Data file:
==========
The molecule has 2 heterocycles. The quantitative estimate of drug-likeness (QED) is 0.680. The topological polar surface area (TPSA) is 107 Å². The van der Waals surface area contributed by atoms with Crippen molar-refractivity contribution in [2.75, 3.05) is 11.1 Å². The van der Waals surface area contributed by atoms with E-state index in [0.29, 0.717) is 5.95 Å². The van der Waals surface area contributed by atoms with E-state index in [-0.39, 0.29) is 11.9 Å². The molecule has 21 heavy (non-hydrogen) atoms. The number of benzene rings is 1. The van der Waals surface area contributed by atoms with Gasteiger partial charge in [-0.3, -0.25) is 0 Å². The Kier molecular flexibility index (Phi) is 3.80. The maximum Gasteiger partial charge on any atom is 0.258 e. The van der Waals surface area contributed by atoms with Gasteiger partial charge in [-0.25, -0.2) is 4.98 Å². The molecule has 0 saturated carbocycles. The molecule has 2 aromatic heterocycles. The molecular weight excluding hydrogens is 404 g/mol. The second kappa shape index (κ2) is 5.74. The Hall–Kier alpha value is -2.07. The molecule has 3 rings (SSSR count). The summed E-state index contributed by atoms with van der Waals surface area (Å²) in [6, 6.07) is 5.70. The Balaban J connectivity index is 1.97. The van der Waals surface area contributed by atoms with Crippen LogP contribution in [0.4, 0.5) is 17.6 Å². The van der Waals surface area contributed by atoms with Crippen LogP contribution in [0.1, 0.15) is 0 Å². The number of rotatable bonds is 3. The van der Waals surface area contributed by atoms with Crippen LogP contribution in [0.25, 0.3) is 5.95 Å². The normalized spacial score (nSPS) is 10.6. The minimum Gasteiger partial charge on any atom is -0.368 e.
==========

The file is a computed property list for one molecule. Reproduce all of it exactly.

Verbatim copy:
The molecule has 2 heterocycles. The quantitative estimate of drug-likeness (QED) is 0.680. The topological polar surface area (TPSA) is 107 Å². The van der Waals surface area contributed by atoms with Crippen molar-refractivity contribution in [2.75, 3.05) is 11.1 Å². The van der Waals surface area contributed by atoms with E-state index in [0.29, 0.717) is 5.95 Å². The van der Waals surface area contributed by atoms with E-state index in [-0.39, 0.29) is 11.9 Å². The molecule has 21 heavy (non-hydrogen) atoms. The number of benzene rings is 1. The van der Waals surface area contributed by atoms with Gasteiger partial charge in [-0.3, -0.25) is 0 Å². The Kier molecular flexibility index (Phi) is 3.80. The maximum Gasteiger partial charge on any atom is 0.258 e. The van der Waals surface area contributed by atoms with Gasteiger partial charge in [-0.25, -0.2) is 4.98 Å². The molecule has 0 saturated carbocycles. The molecule has 2 aromatic heterocycles. The molecular weight excluding hydrogens is 404 g/mol. The second kappa shape index (κ2) is 5.74. The Hall–Kier alpha value is -2.07. The molecule has 3 rings (SSSR count). The summed E-state index contributed by atoms with van der Waals surface area (Å²) in [6, 6.07) is 5.70. The Balaban J connectivity index is 1.97. The van der Waals surface area contributed by atoms with Crippen LogP contribution in [0.4, 0.5) is 17.6 Å². The van der Waals surface area contributed by atoms with Crippen LogP contribution in [0.1, 0.15) is 0 Å². The number of rotatable bonds is 3. The van der Waals surface area contributed by atoms with Crippen LogP contribution in [0.25, 0.3) is 5.95 Å². The normalized spacial score (nSPS) is 10.6. The minimum Gasteiger partial charge on any atom is -0.368 e.